Environment and Environmental Problems Part-2

Food Web

  • It is formed by interconnections of different food chains.
  • It shows in graphic form "Who Eats Whom" in an ecosystem.
  • Due to the interlinking of food chains, food webs are never straight.
  • The food web offers additional pathway for food availability. In the event that one species is wiped out, the predator could feed on a different species.


  • The concentration of harmful chemical increases with every next trophic level in a food chain. It is called Bio-magnification
  • The human body accumulates these substances at the highest quantity. Since humans occupy the top level in any food chain.

Environmental Problems

  • Changes in environment affect us and our activities change the environment around us. Environmental problems caused by humans:
  • (a) Depletion of the Ozone Layer and waste disposal.
    (b) Pollution due to mismanagement of waste disposal.

Ozone Layer

  • High UV radiation breaks down oxygen into oxygen atoms. These oxygen atoms when combine with oxygen, they form ozone.

Depletion of Ozone Layer

  • The ozone layer protects the Earth from the sun’s ultraviolet (UV) radiation.
  • In 1985, it was discovered that the ozone layer's thickness over Antarctica had dropped. This is defined as ozone depletion and was termed as Ozone hole. 
  • The overuse of chlorofluorocarbons in aerosols, air conditioners, and other products leads to ozone depletion.
  • Ozone is formed as a result of a following photochemical reaction.

  • Ozone depletion would allow ultraviolet rays to enter the earth's atmosphere, resulting in blindness, skin cancers, and genetic abnormalities.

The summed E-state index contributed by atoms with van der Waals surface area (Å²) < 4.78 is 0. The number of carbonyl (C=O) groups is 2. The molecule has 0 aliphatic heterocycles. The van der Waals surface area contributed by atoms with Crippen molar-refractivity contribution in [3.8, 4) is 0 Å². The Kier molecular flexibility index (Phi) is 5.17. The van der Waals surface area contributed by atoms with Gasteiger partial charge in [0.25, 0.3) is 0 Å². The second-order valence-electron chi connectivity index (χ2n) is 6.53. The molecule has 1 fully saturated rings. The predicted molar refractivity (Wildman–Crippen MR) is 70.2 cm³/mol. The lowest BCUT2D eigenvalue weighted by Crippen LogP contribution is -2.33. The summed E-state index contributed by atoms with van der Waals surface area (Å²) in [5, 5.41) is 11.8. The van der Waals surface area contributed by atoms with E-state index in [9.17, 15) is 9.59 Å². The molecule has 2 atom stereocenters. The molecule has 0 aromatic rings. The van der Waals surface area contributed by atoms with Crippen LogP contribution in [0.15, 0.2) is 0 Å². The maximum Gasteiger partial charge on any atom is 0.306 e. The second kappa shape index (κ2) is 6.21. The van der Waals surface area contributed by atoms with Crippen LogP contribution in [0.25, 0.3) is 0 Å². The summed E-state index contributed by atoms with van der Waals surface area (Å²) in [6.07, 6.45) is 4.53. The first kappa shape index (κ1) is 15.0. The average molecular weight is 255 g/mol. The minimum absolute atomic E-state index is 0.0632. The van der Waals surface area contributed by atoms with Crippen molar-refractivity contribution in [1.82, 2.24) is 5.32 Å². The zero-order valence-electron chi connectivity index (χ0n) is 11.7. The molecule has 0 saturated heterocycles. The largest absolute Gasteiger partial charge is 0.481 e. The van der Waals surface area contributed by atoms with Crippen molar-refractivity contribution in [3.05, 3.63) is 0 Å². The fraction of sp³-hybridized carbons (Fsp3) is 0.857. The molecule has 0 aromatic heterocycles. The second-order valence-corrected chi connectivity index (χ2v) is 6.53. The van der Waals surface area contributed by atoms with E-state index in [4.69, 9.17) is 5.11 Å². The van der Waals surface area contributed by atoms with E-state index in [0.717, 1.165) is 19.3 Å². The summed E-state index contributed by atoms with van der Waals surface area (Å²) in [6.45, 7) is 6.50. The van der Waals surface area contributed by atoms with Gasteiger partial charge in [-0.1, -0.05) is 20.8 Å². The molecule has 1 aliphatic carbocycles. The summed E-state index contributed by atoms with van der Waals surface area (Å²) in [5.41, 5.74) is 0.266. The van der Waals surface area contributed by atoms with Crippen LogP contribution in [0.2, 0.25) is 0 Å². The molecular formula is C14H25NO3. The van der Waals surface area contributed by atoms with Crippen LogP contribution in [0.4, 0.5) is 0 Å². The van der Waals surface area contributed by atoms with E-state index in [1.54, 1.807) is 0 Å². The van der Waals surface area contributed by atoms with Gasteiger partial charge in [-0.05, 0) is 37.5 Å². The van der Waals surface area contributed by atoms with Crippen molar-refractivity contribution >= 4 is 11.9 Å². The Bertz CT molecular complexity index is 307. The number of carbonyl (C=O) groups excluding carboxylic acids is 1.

Reason of Ozone Depletion

  • Ozone depletion in the upper atmosphere was caused due to excessive usage of CFCs (Chloro Flouro Carbon), a synthetic, inert chemical, such as Freon, which are used as refrigerants and in fire extinguishers.
  • A single chlorine atom can destroys 1, 00,000 Ozone molecules.
  • A great work was done by U.N.E.P. (United Nations Environment Programme) in negotiating the Kyoto Protocol, which demands that all nations' CFC production must stop at levels last seen in 1986.

Garbage Management

  • Involves all the activities and actions required to manage waste from its inception to its final disposal.
  • Ensures environmental best practices are followed along with proper monitoring and regulation.

Methods of Waste Management

  • Incineration: Burning of waste on high temperature to form ash is called incineration. This process is carried out in an incinerator. Incineration is used to destroy household, chemical and biological wastes.
  • Open dumping: A conventional method in which solid wastes dumped in selected areas of a town. It actually cause pollution
  • Land fillings: Wastes are dumped in low living areas and are compacted by rolling with bulldozers
  • Composting: Organic wastes are filled into a compost pit (2m × 1m × 1m). It is then covered with a thin layer of soil. After about three months the same garbage filled inside the pit changes into organic manure.
  • Recycling: The solid wastes are broken down into its constituent simpler materials. These materials are then used to make new items. Even non-bio degradable solid wastes like plastic, metal can be recycled.
  • Reuse: A very simple conventional technique of using an item again and again. For example; paper can be reused for making envelops, etc…